Yesterday the nursing got so bad that I called in the Charge Nurse to complain. The straw that broke the TomCat’s back was the nurse’s insistence that I insert my own suppository, when I cannot because of a partially frozen shoulder. I was in pain from severe Republicitis for 5 1/2 hours. The Charge Nurse agreed that she was completely out of line, and promised never to schedule her to care for me again. Today is much better, and I took an extra lap, but, dang it, I’m still too slow to ketch me a nurse.
Extreme Religious Agony:
From NY Times: Like millions of people, I’ve been obsessively following the news from Paris, putting aside other things to focus on the horror. It’s the natural human reaction. But let’s be clear: it’s also the reaction the terrorists want. And that’s something not everyone seems to understand.Take, for example, Jeb Bush’s declaration that “this is an organized attempt to destroy Western civilization.” No, it isn’t. It’s an organized attempt to sow panic, which isn’t at all the same thing. And remarks like that, which blur that distinction and make terrorists seem more powerful than they are, just help the jihadists’ cause.
Think, for a moment, about what France is and what it represents. It has its problems — what nation doesn’t? — but it’s a robust democracy with a deep well of popular legitimacy. Its defense budget is small compared with ours, but it nonetheless retains a powerful military, and has the resources to make that military much stronger if it chooses. (France’s economy is around 20 times the size of Syria’s.) France is not going to be conquered by ISIS, now or ever. Destroy Western civilization? Not a chance.
So what was Friday’s attack about? Killing random people in restaurants and at concerts is a strategy that reflects its perpetrators’ fundamental weakness. It isn’t going to establish a caliphate in Paris. What it can do, however, is inspire fear — which is why we call it terrorism, and shouldn’t dignify it with the name of war.
The point is not to minimize the horror. It is, instead, to emphasize that the biggest danger terrorism poses to our society comes not from the direct harm inflicted, but from the wrong-headed responses it can inspire. And it’s crucial to realize that there are multiple ways the response can go wrong.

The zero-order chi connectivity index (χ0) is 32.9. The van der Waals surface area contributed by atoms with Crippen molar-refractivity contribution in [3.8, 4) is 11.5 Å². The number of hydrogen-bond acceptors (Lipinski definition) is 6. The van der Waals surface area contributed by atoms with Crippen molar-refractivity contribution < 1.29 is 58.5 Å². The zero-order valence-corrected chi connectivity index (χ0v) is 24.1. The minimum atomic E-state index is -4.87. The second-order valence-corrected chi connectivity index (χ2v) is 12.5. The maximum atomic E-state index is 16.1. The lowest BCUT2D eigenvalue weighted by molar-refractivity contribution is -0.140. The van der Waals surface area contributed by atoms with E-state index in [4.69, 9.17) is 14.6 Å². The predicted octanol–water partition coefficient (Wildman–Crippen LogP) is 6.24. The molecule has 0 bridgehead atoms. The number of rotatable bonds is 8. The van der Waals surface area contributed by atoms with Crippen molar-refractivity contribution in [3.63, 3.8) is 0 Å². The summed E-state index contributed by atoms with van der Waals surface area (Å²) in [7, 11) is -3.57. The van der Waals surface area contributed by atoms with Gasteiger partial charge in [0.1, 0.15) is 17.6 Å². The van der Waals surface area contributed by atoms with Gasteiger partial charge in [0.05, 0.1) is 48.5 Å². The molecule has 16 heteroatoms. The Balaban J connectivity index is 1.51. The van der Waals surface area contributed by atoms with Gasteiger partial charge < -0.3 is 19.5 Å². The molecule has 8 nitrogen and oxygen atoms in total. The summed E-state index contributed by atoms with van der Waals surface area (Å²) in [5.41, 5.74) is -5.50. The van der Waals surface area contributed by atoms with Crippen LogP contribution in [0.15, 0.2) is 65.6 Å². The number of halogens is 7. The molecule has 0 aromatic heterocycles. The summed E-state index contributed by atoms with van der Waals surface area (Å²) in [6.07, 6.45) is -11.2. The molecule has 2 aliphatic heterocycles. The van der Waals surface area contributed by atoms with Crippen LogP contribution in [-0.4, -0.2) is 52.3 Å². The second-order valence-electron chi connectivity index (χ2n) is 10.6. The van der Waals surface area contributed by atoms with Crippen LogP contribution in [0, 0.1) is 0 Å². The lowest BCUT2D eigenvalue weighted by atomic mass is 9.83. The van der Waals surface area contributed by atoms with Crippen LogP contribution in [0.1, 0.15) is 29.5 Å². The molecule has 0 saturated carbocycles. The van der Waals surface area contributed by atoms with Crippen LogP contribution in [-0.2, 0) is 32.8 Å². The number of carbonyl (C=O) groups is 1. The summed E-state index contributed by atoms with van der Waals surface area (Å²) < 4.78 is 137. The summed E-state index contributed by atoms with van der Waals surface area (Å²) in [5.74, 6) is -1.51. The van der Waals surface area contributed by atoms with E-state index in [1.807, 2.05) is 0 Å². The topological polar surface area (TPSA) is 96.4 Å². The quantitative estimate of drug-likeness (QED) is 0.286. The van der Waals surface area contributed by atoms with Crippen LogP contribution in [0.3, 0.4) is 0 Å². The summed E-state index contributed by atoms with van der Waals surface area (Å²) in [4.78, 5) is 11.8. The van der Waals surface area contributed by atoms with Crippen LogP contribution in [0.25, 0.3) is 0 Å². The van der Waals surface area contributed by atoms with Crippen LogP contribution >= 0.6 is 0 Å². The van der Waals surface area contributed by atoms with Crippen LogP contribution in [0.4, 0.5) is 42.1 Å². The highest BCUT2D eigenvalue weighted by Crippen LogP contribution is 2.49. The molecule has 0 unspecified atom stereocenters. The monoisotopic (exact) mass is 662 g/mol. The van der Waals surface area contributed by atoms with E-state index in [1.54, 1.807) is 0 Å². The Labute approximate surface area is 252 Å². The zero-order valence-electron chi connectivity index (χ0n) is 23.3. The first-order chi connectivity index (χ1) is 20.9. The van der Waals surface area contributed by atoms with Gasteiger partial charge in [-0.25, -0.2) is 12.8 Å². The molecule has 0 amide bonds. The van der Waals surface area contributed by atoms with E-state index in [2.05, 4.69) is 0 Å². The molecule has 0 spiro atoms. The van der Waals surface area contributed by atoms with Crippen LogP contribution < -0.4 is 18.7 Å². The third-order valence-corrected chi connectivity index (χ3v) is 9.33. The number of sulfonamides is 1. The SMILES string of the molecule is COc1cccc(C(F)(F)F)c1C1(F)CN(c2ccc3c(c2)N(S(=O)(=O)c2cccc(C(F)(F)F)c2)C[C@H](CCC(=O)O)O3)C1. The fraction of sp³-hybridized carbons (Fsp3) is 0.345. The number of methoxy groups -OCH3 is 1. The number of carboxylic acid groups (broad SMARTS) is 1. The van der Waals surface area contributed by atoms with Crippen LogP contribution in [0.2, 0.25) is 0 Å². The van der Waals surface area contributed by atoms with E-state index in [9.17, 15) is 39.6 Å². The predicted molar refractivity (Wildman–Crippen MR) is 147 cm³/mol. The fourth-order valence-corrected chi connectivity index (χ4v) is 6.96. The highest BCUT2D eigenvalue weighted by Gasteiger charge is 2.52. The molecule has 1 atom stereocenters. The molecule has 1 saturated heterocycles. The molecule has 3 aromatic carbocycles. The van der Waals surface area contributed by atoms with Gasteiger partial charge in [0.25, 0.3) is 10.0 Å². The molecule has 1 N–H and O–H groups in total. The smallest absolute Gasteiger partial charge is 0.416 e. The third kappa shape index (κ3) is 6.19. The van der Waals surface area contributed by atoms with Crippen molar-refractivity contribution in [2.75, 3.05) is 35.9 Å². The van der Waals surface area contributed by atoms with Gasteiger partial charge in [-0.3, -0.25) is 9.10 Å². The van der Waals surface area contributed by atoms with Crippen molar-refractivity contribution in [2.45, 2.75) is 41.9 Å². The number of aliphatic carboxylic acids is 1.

Click through for the rest of this excellent Paul Krugman editorial. I agree with him. The Daesh is far too small to overthrow even small Western nations, let alone the US. Climate change is a greater threat to the US than the Daesh will ever be. If we let the Daesh dominate our policies, we are handing them a victory over us.
From TPM: Daily fantasy sports sites — like Fan Duel and Draft Kings — arrived on the scene like “a pack of wolves,” according to host John Oliver on Sunday’s episode of “Last Week Tonight.”
“Daily fantasy sports combine everything dudes love: sports, money and a lack of commitment,” Oliver said.
Congress cracked down on online gambling in 2006, but, as Oliver pointed out, the law exempted fantasy sports.
As a lover of old style fantasy football, I have no doubt that daily fantasy sports is gambling. The law needs to be updated,
From Crooks and Liars: At each NFL football game on Sunday, there was a moment of silence for the people of France who suffered an unimaginable terrorist attack.
Unfortunately, some jerk at Lambeau Field in Green Bay, Wisconsin, took the opportunity to prove to the world what an ass he is by yelling an anti-Muslim statement. (Said fool either shouted “Muslim sucks” or “F*ck the Muslims,” depending on which account you listen to.
Green Bay quarterback Aaron Rodgers, who came off the field after losing another heartbreaking (for Packer fans anyway) loss, still had the wherewithal and class to denounce the fan who yelled that:
“I must admit I was very disappointed with whoever the fan was that made a comment that was very inappropriate during the moment of silence,” Rodgers said. “It’s that kind of prejudicial ideology that puts us in the position we’re in today as a world.”
Kudos to Aaron Rogers for a very classy statement.